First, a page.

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A breeches role (also pants role or trouser role, travesti or "Hosenrolle") is a role in which an actress appears in male clothing. Breeches (/ˈbrɪtʃɪz/, also "britches"), tight-fitting knee-length pants, were the standard male garment at the time breeches roles were introduced.

In opera it also refers to any male character that is sung and acted by a female singer.

Because non-musical stage plays generally have no requirements for vocal range, they do not usually contain breeches roles in the same sense as opera.


When the London theatres re-opened in 1660, the first professional actresses appeared on the public stage, replacing the boys in dresses of the Shakespeare era. To see real women speak the risqué dialogue of Restoration comedy and show off their bodies on stage was a great novelty, and soon the even greater sensation was introduced of women wearing male clothes on stage. Out of some 375 plays produced on the London stage between 1660 and 1700, it has been calculated that 89, nearly a quarter, contained one or more roles for actresses in male clothes (see Howe). Practically every Restoration actress appeared in trousers at some time, and breeches roles would even be inserted gratuitously in revivals of older plays.

Some critics, such as Jacqueline Pearson, have argued that these cross-dressing roles subvert conventional gender roles by allowing women to imitate the roistering and sexually aggressive behaviour of male Restoration rakes, but Elizabeth Howe has objected in a detailed study that the male disguise was "little more than yet another means of displaying the actress as a sexual object". The epilogue to Thomas Southerne's Sir Anthony Love (1690) suggests that it does not much matter if the play is dull, as long as the audience can glimpse the legs of the famous "breeches" actress Susanna Mountfort (also known as Susanna Verbruggen):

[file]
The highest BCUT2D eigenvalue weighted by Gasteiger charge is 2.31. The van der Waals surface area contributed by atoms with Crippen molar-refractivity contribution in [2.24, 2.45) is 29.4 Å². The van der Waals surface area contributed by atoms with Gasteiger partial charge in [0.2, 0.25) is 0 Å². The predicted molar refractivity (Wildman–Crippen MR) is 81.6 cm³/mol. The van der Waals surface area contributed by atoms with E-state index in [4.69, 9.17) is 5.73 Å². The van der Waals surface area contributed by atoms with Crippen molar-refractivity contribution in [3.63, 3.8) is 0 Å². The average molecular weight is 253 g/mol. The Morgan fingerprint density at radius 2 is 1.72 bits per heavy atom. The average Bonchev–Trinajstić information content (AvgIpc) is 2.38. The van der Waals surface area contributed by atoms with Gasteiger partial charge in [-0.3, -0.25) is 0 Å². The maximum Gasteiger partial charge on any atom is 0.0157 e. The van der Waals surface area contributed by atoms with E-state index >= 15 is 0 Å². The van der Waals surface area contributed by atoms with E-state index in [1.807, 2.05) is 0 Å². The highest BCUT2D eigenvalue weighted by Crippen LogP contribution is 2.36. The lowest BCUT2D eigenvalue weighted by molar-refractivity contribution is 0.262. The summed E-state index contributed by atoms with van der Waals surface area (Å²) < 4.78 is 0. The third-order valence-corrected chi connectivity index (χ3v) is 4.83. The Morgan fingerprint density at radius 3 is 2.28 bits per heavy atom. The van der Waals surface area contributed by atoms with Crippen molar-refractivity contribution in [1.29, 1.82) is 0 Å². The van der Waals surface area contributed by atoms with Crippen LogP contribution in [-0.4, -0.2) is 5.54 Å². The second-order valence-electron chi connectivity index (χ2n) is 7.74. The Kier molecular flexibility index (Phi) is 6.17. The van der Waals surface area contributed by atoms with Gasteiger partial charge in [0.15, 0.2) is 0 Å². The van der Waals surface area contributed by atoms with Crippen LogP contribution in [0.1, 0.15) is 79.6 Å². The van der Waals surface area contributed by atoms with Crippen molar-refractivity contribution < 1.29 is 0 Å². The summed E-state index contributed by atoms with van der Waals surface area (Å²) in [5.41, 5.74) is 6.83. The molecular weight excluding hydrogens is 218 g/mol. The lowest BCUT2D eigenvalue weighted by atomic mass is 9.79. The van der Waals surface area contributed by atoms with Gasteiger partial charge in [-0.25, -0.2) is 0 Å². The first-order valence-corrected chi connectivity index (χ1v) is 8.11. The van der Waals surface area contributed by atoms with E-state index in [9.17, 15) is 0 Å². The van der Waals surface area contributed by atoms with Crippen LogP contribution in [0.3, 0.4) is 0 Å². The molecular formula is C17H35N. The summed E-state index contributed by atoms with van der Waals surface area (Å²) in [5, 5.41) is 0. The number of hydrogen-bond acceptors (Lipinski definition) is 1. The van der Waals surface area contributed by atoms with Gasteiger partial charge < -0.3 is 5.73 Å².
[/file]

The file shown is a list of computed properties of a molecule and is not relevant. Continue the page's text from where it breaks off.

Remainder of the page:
Katharine Eisaman Maus also argues that as well as revealing the female legs and buttocks, the breeches role frequently contained a revelation scene where the character not only unpins her hair but as often reveals a breast as well.

Breeches roles remained an attraction on the British stage for centuries, but their fascination gradually declined as the difference in real-life male and female clothing became less extreme.


Historically, the list of roles that are considered to be breeches roles is constantly changing, depending on the tastes of the opera-going public.

Currently, many castrato roles are being reclaimed by men.

Casting directors are left with choices such as whether to cast the young Prince Orlofsky in Johann Strauss II's Die Fledermaus

The term travesty (from the Italian travesti, disguised) applies to any roles sung by the opposite sex.[2]

A closely related term is a skirt role, a female character to be played by a male singer, usually for comic or visual effect. These roles are often ugly stepsisters or very old women, and are not as common as trouser roles. As women were not allowed to sing on stage in the Papal States during the Baroque period, many female operatic roles which premiered in those areas were originally written as skirt roles for castrati (e.g. Mandane and Semira in Leonardo Vinci's Artaserse). Britten's Madwoman in Curlew River and the Cook in Prokofiev's The Love for Three Oranges are examples. The role of the witch in Humperdinck's Hänsel und Gretel

Operas with breeches roles include:

See also

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